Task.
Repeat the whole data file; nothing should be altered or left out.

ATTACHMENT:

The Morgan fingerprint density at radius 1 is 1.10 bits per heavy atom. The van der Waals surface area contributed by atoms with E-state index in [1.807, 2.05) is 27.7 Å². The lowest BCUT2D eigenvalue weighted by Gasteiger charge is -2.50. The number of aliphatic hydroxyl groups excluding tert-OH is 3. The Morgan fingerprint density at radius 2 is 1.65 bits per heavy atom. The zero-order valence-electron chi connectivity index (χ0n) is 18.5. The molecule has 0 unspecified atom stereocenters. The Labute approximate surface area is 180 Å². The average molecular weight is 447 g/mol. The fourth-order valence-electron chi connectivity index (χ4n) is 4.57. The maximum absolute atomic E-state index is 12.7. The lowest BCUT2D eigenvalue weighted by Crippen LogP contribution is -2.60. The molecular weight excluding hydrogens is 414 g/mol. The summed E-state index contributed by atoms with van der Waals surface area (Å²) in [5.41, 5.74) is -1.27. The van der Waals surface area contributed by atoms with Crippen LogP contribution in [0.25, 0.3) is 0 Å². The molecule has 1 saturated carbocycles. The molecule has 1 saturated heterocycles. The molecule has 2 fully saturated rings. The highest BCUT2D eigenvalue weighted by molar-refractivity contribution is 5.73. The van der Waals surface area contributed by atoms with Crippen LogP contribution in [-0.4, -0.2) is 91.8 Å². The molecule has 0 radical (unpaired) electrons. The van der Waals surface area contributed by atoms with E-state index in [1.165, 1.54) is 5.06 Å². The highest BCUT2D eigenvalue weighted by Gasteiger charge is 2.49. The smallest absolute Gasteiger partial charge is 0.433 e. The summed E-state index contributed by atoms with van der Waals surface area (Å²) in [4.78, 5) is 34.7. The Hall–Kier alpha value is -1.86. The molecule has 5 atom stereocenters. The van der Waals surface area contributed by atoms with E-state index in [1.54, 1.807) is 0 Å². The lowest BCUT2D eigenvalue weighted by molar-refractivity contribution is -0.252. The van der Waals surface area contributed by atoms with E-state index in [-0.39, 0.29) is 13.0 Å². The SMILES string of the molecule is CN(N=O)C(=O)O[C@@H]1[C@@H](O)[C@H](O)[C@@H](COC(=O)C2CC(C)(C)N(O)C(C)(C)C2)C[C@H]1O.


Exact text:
The Morgan fingerprint density at radius 1 is 1.10 bits per heavy atom. The van der Waals surface area contributed by atoms with E-state index in [1.807, 2.05) is 27.7 Å². The lowest BCUT2D eigenvalue weighted by Gasteiger charge is -2.50. The number of aliphatic hydroxyl groups excluding tert-OH is 3. The Morgan fingerprint density at radius 2 is 1.65 bits per heavy atom. The zero-order valence-electron chi connectivity index (χ0n) is 18.5. The molecule has 0 unspecified atom stereocenters. The Labute approximate surface area is 180 Å². The average molecular weight is 447 g/mol. The fourth-order valence-electron chi connectivity index (χ4n) is 4.57. The maximum absolute atomic E-state index is 12.7. The lowest BCUT2D eigenvalue weighted by Crippen LogP contribution is -2.60. The molecular weight excluding hydrogens is 414 g/mol. The summed E-state index contributed by atoms with van der Waals surface area (Å²) in [5.41, 5.74) is -1.27. The van der Waals surface area contributed by atoms with Crippen LogP contribution in [0.25, 0.3) is 0 Å². The molecule has 1 saturated carbocycles. The molecule has 1 saturated heterocycles. The molecule has 2 fully saturated rings. The highest BCUT2D eigenvalue weighted by molar-refractivity contribution is 5.73. The van der Waals surface area contributed by atoms with Crippen LogP contribution in [-0.4, -0.2) is 91.8 Å². The molecule has 0 radical (unpaired) electrons. The van der Waals surface area contributed by atoms with E-state index in [1.165, 1.54) is 5.06 Å². The highest BCUT2D eigenvalue weighted by Gasteiger charge is 2.49. The smallest absolute Gasteiger partial charge is 0.433 e. The summed E-state index contributed by atoms with van der Waals surface area (Å²) in [4.78, 5) is 34.7. The Hall–Kier alpha value is -1.86. The molecule has 5 atom stereocenters. The van der Waals surface area contributed by atoms with E-state index in [1.54, 1.807) is 0 Å². The lowest BCUT2D eigenvalue weighted by molar-refractivity contribution is -0.252. The van der Waals surface area contributed by atoms with E-state index in [-0.39, 0.29) is 13.0 Å². The SMILES string of the molecule is CN(N=O)C(=O)O[C@@H]1[C@@H](O)[C@H](O)[C@@H](COC(=O)C2CC(C)(C)N(O)C(C)(C)C2)C[C@H]1O.